Summer is upon us and you are considering how to best spend this time preparing for next year. My mentor teacher advised me to pick just one book to read over the summer and make a plan for how to implement its ideas in my classroom. I am actually a very avid reader so I want to provide some recommendations for other math teachers whether you teach elementary school or high school.
I have read all of these books cover to cover so they are genuine recommendations. I hope you find one or two of them useful.
#1 Mathematical Mindsets by Jo Boaler
If you have not read this book yet, you must move all other books off your night stand and make room for Mathematical Mindsets. If you want to teach math the way it is meant to be taught, this will become your new classroom bible. I first read this book as part of a book study my first year teaching. If you can find some other teachers who want to join you, I highly recommend doing a book study since there is just so much information in here you’ll need to process! I have a post coming soon that reviews the first two chapters of the book.
#2 Making Number Talks Matter by Cathy Humphreys & Ruth Parker
Once you make a commitment to making student thinking visible and cultivating a mathematical community in your your classroom, Number Talks are an amazing strategy to see through that commitment. What I love about this book is that it says it is for grades 3 through 10 and I really believe that. My hope is that third grade teachers implement this to build a strong mathematical foundation for students and that high school teachers implement number talks to strengthen a foundation that may be waning. Learn the strategy and the theory behind number talks in depth and get started day one next school year!
#3 Connecting Mathematical Ideas by Jo Boaler & Cathy Humphreys
You can tell who my go to researchers are based on this list, and it’s because they have a holistic and meaningful approach to both mathematics and teaching mathematics. I like this book because it comes with video case studies so you can see the ideas in action. It’s not just some researcher talking at you. They show you how it’s done. One of the most impactful parts of the book is their table on teacher questions on page 37. It is so easy to fall in the routine of basic question and response in the classroom: “what does __ mean?” “what is the value of x?” This book will push you beyond that by teaching you eight other questioning methods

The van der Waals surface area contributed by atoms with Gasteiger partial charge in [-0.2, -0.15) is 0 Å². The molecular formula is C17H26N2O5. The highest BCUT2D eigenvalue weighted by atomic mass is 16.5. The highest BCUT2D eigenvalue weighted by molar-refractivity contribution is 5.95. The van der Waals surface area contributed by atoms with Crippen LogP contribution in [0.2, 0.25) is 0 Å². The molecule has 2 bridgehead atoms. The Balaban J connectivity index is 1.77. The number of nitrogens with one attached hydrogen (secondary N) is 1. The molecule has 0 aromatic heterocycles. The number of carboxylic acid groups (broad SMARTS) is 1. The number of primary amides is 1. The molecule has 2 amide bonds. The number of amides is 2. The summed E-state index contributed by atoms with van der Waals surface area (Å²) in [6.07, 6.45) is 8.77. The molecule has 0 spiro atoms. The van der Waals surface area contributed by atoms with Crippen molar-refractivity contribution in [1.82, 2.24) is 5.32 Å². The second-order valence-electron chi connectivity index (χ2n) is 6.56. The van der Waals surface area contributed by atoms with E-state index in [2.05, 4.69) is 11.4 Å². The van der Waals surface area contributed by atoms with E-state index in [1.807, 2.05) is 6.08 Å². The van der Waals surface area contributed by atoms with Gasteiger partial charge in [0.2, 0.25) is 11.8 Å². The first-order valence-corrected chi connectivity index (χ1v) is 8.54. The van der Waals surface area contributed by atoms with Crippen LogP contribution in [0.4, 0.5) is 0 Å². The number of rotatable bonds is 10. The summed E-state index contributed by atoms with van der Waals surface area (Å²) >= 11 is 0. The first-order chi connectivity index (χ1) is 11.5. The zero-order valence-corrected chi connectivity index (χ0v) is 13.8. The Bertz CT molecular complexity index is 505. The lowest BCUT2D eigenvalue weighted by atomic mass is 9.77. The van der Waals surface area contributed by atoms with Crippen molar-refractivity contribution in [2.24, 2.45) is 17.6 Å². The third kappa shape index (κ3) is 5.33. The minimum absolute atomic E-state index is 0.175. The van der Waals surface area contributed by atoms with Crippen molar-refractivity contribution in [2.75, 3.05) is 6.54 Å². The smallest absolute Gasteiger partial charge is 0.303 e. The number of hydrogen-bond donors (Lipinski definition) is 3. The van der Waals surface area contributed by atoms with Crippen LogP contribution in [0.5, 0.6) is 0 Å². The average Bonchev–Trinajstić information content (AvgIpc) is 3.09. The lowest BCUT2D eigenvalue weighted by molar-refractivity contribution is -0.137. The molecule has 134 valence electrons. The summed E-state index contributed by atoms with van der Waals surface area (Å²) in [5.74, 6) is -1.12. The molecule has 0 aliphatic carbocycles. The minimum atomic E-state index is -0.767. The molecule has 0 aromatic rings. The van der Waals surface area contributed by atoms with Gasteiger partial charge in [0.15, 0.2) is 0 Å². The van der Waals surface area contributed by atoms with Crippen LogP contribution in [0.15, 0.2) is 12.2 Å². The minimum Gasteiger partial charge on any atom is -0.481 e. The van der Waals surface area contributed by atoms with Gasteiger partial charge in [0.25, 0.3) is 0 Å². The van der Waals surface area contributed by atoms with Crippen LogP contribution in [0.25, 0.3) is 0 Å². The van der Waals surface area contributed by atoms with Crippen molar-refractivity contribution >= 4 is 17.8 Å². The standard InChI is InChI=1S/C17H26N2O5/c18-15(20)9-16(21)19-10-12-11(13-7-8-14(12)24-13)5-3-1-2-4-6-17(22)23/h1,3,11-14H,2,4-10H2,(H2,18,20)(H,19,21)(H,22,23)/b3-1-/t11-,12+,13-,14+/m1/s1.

#4 What's math got to do with it? by Jo Boaler
I read this back in graduate school. Our professor gave this book to us to prepare us to talk to students and to parents about the importance of mathematics. This is a good book if you want to support parents support their children in learning math. If you are like me, you have parents who love to tell you how bad they are at math or how they barely passed Algebra so their kid will be the same. This book can help you navigate those murky waters to help parents challenge those negative assumptions without alienating them.
#5 A Mathematician's Lament by Paul Lockhart
I read this during my fourth year teaching as part of a professional development book study with an English teacher. He said it was the only book he’d ever read about math and opened his eyes to some of the unique challenges in mathematics education. Keep an open mind as you read. He is very critical of the math curriculum in American public education. But if you read it entirely, your perspective on teaching math should shift (for the better). A favorite quote from the book: “The only thing I am interested in using mathematics for is to have a good time and to help others do the same.”
Get reading! Let me know what other books you consider essential reading in the comments below.